What If . . . We'd spared the Volunteers

Dublin, 1916. After seven days of savage fighting and at a cost of almost 200 lives, the Easter Rising is over. As the captured Volunteers are marched through the streets towards Dublin Castle, past buildings shattered by bullets, crowds gather to boo and hiss. Some of the onlookers are so angry at the attack on their city that British troops have to restrain them from physically abusing their captives, and many Volunteers are shocked to be pelted with rotten fruit and vegetables. "I hope they'll all be hanged," one Irish Parliamentary Party member says bitterly. "Shooting's too good for them. Trying to stir up trouble for us all," says another.

If the new British commander in Ireland, John Maxwell, had had his way, the rebels certainly would have been hanged. In the days after the rising, Maxwell even drew up plans to have thousands arrested and tried by court martial. But, in London, David Lloyd George, then minister of munitions but already with his eyes on the premiership, made a decisive intervention. Repression would only alienate the Irish public, he told cabinet, and a message was sent to Maxwell vetoing his plans for a punitive settlement.

Instead of being executed, most of the rebel leaders were moved to England and sentenced to life imprisonment. By the end of the year, the crisis seemed over.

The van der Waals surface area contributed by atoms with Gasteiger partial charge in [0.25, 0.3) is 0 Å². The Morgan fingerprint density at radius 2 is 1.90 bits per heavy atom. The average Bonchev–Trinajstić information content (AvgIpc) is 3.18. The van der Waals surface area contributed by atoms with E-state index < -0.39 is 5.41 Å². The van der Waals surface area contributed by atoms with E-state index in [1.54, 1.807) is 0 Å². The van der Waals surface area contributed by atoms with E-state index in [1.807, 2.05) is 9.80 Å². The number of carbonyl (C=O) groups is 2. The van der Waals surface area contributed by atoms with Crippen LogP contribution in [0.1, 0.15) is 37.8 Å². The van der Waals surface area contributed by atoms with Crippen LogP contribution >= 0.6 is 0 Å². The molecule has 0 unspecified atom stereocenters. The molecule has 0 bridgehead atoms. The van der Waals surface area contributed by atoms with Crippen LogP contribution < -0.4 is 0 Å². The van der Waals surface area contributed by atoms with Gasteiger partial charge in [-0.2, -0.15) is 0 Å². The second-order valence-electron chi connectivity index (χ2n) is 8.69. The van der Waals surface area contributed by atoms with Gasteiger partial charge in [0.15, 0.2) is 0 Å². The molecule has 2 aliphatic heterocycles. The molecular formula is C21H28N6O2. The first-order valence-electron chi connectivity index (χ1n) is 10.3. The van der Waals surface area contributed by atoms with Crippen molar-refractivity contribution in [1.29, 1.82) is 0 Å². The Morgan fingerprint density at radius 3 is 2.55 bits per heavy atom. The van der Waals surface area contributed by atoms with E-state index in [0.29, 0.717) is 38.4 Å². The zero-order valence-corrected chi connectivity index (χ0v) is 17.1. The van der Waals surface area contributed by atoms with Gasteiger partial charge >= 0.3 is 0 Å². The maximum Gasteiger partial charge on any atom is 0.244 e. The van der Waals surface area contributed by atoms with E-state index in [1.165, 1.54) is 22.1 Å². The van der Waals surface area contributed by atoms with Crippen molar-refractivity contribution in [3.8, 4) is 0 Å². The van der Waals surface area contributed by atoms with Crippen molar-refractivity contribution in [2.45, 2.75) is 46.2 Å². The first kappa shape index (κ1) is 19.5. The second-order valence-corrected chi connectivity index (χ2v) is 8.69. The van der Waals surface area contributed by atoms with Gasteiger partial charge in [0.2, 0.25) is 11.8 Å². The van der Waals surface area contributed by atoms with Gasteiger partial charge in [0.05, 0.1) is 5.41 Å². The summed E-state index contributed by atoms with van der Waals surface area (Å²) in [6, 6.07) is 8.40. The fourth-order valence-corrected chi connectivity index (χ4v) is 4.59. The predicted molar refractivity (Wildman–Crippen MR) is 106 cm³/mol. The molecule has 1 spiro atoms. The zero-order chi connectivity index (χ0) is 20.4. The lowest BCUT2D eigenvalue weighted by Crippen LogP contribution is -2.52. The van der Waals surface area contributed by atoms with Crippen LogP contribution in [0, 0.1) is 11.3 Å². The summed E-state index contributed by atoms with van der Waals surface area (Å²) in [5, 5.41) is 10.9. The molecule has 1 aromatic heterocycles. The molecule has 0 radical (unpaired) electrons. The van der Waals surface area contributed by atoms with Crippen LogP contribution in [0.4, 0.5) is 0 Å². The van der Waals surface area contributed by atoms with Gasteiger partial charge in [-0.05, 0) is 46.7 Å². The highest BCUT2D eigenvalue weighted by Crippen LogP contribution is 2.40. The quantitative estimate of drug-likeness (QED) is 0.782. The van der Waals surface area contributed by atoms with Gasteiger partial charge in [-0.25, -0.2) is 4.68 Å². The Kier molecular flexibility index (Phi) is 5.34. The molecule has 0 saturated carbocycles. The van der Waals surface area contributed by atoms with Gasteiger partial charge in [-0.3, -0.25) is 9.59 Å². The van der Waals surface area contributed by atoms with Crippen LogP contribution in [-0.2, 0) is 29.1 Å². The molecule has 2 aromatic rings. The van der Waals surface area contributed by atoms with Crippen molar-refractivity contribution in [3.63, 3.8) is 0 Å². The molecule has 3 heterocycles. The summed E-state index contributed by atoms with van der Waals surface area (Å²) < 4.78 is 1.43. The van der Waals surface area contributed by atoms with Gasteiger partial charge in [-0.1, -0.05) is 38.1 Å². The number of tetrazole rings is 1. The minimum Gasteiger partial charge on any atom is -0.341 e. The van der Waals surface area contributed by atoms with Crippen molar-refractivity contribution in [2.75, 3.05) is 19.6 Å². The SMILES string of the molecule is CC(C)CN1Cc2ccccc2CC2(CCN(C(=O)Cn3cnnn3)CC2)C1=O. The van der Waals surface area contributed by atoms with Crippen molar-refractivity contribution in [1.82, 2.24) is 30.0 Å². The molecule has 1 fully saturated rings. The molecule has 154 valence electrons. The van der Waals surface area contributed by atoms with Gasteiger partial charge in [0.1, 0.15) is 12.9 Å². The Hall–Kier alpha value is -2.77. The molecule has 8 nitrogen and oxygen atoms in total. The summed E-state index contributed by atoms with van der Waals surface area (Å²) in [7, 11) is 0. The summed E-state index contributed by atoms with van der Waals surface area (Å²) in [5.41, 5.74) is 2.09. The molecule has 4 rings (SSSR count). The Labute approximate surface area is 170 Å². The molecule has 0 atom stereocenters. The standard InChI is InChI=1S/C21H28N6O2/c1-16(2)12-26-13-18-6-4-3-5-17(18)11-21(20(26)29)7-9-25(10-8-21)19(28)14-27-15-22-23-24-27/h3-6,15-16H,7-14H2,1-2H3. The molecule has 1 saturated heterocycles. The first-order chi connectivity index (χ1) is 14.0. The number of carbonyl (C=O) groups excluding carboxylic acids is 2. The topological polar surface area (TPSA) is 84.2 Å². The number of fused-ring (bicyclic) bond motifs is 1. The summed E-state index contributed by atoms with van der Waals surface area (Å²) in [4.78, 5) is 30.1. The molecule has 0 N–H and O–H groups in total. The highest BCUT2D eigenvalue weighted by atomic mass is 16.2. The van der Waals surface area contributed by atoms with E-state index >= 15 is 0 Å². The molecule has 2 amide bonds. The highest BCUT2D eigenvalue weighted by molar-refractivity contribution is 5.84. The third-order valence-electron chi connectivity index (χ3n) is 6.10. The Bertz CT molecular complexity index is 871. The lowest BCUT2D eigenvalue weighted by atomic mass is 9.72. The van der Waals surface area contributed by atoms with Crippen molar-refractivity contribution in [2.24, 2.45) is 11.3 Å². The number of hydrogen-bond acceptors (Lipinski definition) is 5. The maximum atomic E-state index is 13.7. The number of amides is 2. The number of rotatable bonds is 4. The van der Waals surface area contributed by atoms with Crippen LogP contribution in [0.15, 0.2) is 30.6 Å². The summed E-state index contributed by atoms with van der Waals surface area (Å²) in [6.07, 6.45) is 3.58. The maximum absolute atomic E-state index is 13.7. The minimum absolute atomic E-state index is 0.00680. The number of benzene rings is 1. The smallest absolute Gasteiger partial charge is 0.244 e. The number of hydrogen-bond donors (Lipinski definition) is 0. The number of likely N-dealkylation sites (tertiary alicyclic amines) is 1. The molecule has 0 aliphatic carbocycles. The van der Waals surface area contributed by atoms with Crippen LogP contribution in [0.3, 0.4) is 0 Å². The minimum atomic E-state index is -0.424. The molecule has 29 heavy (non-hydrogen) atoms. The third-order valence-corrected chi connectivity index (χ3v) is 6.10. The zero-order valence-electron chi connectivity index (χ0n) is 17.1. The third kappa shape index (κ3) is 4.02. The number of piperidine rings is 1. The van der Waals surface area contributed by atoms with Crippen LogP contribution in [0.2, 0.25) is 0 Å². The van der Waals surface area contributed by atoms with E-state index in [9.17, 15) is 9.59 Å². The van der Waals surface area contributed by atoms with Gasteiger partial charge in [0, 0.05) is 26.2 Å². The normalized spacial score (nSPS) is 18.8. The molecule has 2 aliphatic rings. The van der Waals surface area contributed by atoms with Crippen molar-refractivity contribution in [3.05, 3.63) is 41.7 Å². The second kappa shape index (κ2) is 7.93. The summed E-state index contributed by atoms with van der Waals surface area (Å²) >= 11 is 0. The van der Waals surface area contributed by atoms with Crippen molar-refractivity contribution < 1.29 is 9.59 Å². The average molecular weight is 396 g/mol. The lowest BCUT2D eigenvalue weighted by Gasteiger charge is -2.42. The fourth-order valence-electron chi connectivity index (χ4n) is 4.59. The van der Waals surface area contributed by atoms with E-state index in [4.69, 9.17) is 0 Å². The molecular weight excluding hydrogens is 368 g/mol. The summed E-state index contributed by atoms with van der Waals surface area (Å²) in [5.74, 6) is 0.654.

Had Maxwell had his way, the recent history of Anglo-Irish relations might never have been so peaceful. As it was, popular opinion remained set against the rebels. A second rising in Easter 1917 failed to have anything like the impact of the first and, in the general election of December 1918, the moderate Irish Parliamentary Party easily held off the challenge by Sinn Fein.

Two years later, the Fourth Home Rule Act granted self-government to two new autonomous entities - Northern and Southern Ireland, both of which remained part of the UK.

In June 1921, the veteran Irish Home Ruler John Dillon was formally appointed the first prime minister of Southern Ireland.

That both Irish entities are still part of the UK to this day is something of a minor miracle. Southern Ireland came close to secession twice - during the Second World War, when the 1940 rising provoked a brief British military occupation, and during the late 1970s, when a referendum on independence foundered amid the chaos of the Winter of Discontent.

Yet relations between Dublin and London have often been surprisingly good: Margaret Thatcher invited Charles Haughey to join her cabinet as defence secretary in 1986 after the Westland affair, while Bertie Ahern moved seamlessly from running Southern Ireland to the post of Tony Blair's foreign secretary. It is odd to think that, had Lloyd George not been on the ball, things might have been so different.

Dominic Sandbrook is a historian and author. His books include Never Had It So Good: A History of Britain from Suez to the Beatles and White Heat: A History of Britain in the Swinging Sixties. He writes the What If... column for the New Statesman.

This article first appeared in the 17 January 2011 issue of the New Statesman, War on WikiLeaks